Continuous infusion treatment strategy was associated with significantly greater percent increase in creatinine at 72 h than intermittent bolus treatment strategy (continuous infusion: 16.01%; 95% confidence interval [CI]: 8.58% to 23.45%, vs. intermittent bolus: 4.62%; 95% CI: −1.15% to 10.39%; p = 0.02) (Figure 2).
Continuous infusion treatment strategy was associated with a greater proportion of WRF (rise in serum creatinine: ≥0.3 mg/dl at 72 h) than intermittent bolus strategy (continuous infusion: 36.2% vs. intermittent bolus: 11.6%; p = 0.01) (Table 2). There were no significant differences between diuretic strategy in change in cystatin C at 72 h, however (p = 0.13). There were also no differences between intermittent bolus and continuous infusion strategies in measurements of congestion, including cumulative urine output at 72 h (p = 0.62), change in weight at 72 h (p = 0.46), and change in NT-proBNP at 72 h (p = 0.99). Continuous infusion strategy was associated with a trend toward a greater drop in SBP at 72 h than intermittent bolus strategy (continuous infusion: −11.49 ± 22.65 mm Hg vs. intermittent bolus, −3.37 ± 29.86 mm Hg; p = 0.15). There were no differences in symptoms assessed by Global Well-Being score (p = 1.00) and dyspnea score (p = 0.58) at 72 h between diuretic strategies. Also, there were no differences in change in 6-min walk distances at 72 h between patients receiving intermittent bolus and those receiving continuous infusion strategies (p = 0.77) (Table 2).
At 30 days, there were no significant differences in all-cause hospitalization (p = 0.43) or HF hospitalization rates (p = 0.35) between intermittent bolus and continuous infusion strategy groups (Table 2). At 1 year, there were no significant differences in HF hospitalizations (p = 0.58) or overall mortality (intermittent bolus: 21.4% vs. continuous infusion: 13.6%; p = 0.34) between the 2 diuretic strategies (Table 2).
In subgroup analyses, we assessed whether the effects of continuous infusion versus intermittent bolus on the primary endpoint of percent change in creatinine differed by subgroups defined by age (≤65 years of age), sex, race, elevated SBP, eGFR ≤60 ml/min/1.73 m2, or cystatin C ≥1.42 mg/l (Figure 3). Women, African Americans, and those with CKD showed statistically significant worsening of creatinine concentrations with continuous infusion compared to patients undergoing intermittent bolus treatment (Figure 3A). There were no significant interactions between these subgroups and diuretic strategy (Figure 3A). There were no significant differences between diuretic strategies the secondary outcome of volume of diuresis within any of the subgroups (Figure 3B).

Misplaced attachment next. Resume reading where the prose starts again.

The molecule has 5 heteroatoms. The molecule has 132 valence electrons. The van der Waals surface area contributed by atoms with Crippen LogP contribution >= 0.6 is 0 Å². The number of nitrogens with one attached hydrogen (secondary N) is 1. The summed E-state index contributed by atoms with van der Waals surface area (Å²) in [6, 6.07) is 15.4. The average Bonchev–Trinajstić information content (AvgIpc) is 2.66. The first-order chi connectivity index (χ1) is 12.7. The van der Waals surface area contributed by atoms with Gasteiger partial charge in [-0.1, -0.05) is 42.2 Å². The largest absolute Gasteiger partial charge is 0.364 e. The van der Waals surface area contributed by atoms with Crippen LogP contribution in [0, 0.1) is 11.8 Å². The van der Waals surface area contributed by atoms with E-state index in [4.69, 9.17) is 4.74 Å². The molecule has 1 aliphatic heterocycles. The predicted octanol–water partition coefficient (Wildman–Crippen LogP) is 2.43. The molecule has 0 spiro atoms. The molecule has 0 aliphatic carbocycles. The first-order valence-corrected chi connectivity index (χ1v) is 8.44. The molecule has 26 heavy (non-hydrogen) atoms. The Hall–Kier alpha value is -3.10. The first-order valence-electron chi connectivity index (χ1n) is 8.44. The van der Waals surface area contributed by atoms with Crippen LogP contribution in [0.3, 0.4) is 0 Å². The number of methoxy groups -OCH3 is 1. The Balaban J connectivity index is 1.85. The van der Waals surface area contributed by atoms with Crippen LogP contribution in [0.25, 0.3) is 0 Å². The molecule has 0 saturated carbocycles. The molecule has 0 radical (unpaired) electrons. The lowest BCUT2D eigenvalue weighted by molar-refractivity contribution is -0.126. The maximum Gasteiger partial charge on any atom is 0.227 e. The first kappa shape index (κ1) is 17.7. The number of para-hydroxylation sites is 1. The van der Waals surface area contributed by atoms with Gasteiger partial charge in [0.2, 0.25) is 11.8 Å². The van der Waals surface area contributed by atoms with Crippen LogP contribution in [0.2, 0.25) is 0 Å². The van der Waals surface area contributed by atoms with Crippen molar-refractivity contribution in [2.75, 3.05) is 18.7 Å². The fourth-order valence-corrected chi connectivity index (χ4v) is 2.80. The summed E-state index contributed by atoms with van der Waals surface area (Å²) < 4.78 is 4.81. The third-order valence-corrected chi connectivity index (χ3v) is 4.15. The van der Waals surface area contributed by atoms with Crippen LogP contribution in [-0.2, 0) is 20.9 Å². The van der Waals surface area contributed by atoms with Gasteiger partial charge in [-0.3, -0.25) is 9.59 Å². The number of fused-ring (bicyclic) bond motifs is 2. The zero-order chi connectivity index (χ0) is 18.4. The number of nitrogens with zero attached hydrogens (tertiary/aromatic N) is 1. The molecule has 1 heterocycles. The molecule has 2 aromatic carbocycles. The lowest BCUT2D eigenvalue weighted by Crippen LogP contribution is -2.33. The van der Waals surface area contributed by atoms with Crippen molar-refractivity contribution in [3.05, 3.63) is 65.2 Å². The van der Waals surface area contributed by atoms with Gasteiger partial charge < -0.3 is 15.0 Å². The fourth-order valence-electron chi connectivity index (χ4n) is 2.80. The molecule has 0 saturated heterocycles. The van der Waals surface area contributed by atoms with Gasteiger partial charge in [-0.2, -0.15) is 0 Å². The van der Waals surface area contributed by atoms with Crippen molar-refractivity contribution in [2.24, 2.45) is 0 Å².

In multivariate linear regression analyses, continuous infusion strategy was associated with greater percent rise in creatinine than intermittent bolus strategy (continuous infusion: 11.15%; 95% CI: 0.92% to 21.37%; p = 0.03) (Table 3). Continuous infusion strategy showed a trend toward greater percent change in cystatin C than intermittent bolus in linear regression analysis (p = 0.10). Continuous infusion was associated with greater risk of WRF than intermittent bolus (odds ratio [OR]: 4.32; 95% CI: 1.26 to 14.74; p = 0.02). There were no significant differences in volume of diuresis at 72 h between continuous infusion and intermittent bolus strategies in linear regression analysis (continuous infusion: 21 ml; 95% CI: −1,757 to 1,799 ml; p = 0.98) (Table 3).
Low-dose dopamine strategy